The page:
The headmaster of Stowe’s comments aren’t just vile: they’re eugenic

Posted on

I am far from alone at being horrified by an article on the front page of The Times this morning, which said this (and I do not apologise for copying in the public interest):

Seven per cent of pupils in the UK go to private schools.

A much smaller percentage go to boarding schools. That is not surprising. Stowe costs over £38,000 a year. Think how much you have to earn to do that for a couple of children.

And those fee-paying parents now feel they are being discriminated against by people they link to anti-semites and Nazis?

No doubt they feel this data from the website of the Boarding School's Association reflects social justice:

Or rather, and let me refine that a little so that the assumption is properly stated: they think it reflects natural justice.

In other words, they think that their children are being prejudiced because they are naturally the best, and so deserve this outcome.

I would suggest that this is nothing more than a eugenic argument. The assumption is that it is not the ability to pay that determines outcome or advantage here: it is that natural advantage gives that ability to pay and that pupils at these schools are then naturally the ablest and that anything that does, then, prevent their natural progression to positions that happen to then secure the highest pay and status in society is action against the natural social order. Being wealthy is not chance then. Nor does it result from exploitation or abuse. Nor is it linked to tax dodging or a limited view of the obligations one might have to society. Nor can it happen because of the capture of a rent. No, it's natural. And that means we are, apparently, wrong to suggest otherwise. And that if we do we attack the natural social order.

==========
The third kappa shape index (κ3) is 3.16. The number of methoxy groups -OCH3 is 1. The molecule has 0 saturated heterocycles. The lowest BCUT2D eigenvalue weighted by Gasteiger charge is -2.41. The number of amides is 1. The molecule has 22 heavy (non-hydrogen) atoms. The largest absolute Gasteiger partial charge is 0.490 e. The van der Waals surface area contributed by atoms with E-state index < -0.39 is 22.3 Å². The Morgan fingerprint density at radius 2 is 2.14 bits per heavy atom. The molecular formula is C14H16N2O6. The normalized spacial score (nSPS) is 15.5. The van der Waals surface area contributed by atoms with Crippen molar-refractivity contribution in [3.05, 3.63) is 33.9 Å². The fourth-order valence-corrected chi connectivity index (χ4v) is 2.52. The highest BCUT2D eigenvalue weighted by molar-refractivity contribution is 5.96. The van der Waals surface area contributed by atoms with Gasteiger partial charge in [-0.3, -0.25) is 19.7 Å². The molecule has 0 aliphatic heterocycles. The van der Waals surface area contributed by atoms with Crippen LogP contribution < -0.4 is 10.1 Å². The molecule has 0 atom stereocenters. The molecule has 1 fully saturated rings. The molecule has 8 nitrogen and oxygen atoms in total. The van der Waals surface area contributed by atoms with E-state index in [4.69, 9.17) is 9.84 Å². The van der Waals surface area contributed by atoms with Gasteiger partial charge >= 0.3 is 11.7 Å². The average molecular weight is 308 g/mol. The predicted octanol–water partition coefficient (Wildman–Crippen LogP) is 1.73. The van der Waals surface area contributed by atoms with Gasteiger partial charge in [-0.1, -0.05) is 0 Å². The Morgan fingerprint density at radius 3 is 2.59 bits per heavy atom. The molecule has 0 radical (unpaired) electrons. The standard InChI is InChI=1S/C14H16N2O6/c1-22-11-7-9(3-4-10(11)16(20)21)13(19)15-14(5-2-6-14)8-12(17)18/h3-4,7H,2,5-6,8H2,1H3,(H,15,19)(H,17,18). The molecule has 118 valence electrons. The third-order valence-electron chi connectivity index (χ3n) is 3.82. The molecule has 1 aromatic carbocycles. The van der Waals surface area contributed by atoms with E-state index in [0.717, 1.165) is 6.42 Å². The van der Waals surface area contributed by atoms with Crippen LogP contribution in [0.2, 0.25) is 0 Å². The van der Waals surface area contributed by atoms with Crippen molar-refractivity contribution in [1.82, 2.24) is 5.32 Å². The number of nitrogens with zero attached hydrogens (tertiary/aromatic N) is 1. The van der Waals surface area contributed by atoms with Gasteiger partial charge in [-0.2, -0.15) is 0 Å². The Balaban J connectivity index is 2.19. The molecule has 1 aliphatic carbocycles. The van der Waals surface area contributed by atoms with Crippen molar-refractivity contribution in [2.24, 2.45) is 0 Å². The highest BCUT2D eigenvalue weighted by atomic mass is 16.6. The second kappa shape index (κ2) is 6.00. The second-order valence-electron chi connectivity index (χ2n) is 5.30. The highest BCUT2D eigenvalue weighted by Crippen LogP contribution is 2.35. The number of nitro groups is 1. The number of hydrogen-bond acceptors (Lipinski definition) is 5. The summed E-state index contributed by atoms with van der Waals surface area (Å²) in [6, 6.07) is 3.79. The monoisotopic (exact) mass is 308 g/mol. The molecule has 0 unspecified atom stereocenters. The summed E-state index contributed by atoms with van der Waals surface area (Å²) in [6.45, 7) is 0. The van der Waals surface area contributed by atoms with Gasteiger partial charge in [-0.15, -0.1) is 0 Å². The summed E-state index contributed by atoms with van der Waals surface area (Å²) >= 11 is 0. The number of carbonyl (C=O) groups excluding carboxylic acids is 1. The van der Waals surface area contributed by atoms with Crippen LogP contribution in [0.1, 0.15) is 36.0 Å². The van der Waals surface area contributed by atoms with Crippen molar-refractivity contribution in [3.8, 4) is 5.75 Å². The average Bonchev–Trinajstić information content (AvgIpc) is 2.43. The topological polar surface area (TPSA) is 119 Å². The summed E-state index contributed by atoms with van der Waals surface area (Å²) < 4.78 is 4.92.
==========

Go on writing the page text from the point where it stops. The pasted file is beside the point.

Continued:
That is what I find most repugnant about this claim.

That and the fact that he clearly wants to perpetuate this system of eugenic advantage that he thinks exists.

Tipping points cannot be identified when they happen (usually) but these claims are, I think, important. They put a nail in the coffin in the supposed advantage of private education that justifies multiple tax reliefs for good.

They also expose the Times for what it is.

And maybe Dr Wallesrsteiner should worry about the message the Times sends his young women today. This is the full front page:

Objectification of young women (in the main) appears to be the order of the day.

He may want to think about what that says about the paper that's willing to convey his vile message.